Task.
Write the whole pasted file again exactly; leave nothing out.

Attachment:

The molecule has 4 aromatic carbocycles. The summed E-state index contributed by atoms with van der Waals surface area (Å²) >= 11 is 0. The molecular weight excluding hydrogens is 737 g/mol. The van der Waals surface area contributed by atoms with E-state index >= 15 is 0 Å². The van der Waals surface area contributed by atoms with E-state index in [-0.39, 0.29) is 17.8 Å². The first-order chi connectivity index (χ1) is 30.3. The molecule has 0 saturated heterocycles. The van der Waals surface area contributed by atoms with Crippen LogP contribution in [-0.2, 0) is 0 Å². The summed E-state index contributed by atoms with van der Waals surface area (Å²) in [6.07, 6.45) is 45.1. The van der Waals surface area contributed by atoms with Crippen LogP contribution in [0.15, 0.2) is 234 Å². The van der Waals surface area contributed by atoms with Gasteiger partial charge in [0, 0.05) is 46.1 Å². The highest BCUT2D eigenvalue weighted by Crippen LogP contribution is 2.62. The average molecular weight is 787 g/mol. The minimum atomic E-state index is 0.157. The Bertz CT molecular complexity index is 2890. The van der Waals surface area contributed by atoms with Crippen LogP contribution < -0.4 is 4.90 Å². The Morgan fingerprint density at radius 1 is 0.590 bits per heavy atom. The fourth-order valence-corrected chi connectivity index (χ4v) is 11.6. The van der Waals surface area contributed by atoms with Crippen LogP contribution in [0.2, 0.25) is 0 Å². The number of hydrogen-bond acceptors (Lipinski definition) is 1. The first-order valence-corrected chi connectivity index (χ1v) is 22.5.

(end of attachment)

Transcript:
The molecule has 4 aromatic carbocycles. The summed E-state index contributed by atoms with van der Waals surface area (Å²) >= 11 is 0. The molecular weight excluding hydrogens is 737 g/mol. The van der Waals surface area contributed by atoms with E-state index >= 15 is 0 Å². The van der Waals surface area contributed by atoms with E-state index in [-0.39, 0.29) is 17.8 Å². The first-order chi connectivity index (χ1) is 30.3. The molecule has 0 saturated heterocycles. The van der Waals surface area contributed by atoms with Crippen LogP contribution in [-0.2, 0) is 0 Å². The summed E-state index contributed by atoms with van der Waals surface area (Å²) in [6.07, 6.45) is 45.1. The van der Waals surface area contributed by atoms with Crippen LogP contribution in [0.15, 0.2) is 234 Å². The van der Waals surface area contributed by atoms with Gasteiger partial charge in [0, 0.05) is 46.1 Å². The highest BCUT2D eigenvalue weighted by Crippen LogP contribution is 2.62. The average molecular weight is 787 g/mol. The minimum atomic E-state index is 0.157. The Bertz CT molecular complexity index is 2890. The van der Waals surface area contributed by atoms with Crippen LogP contribution < -0.4 is 4.90 Å². The Morgan fingerprint density at radius 1 is 0.590 bits per heavy atom. The fourth-order valence-corrected chi connectivity index (χ4v) is 11.6. The van der Waals surface area contributed by atoms with Crippen LogP contribution in [0.2, 0.25) is 0 Å². The number of hydrogen-bond acceptors (Lipinski definition) is 1. The first-order valence-corrected chi connectivity index (χ1v) is 22.5.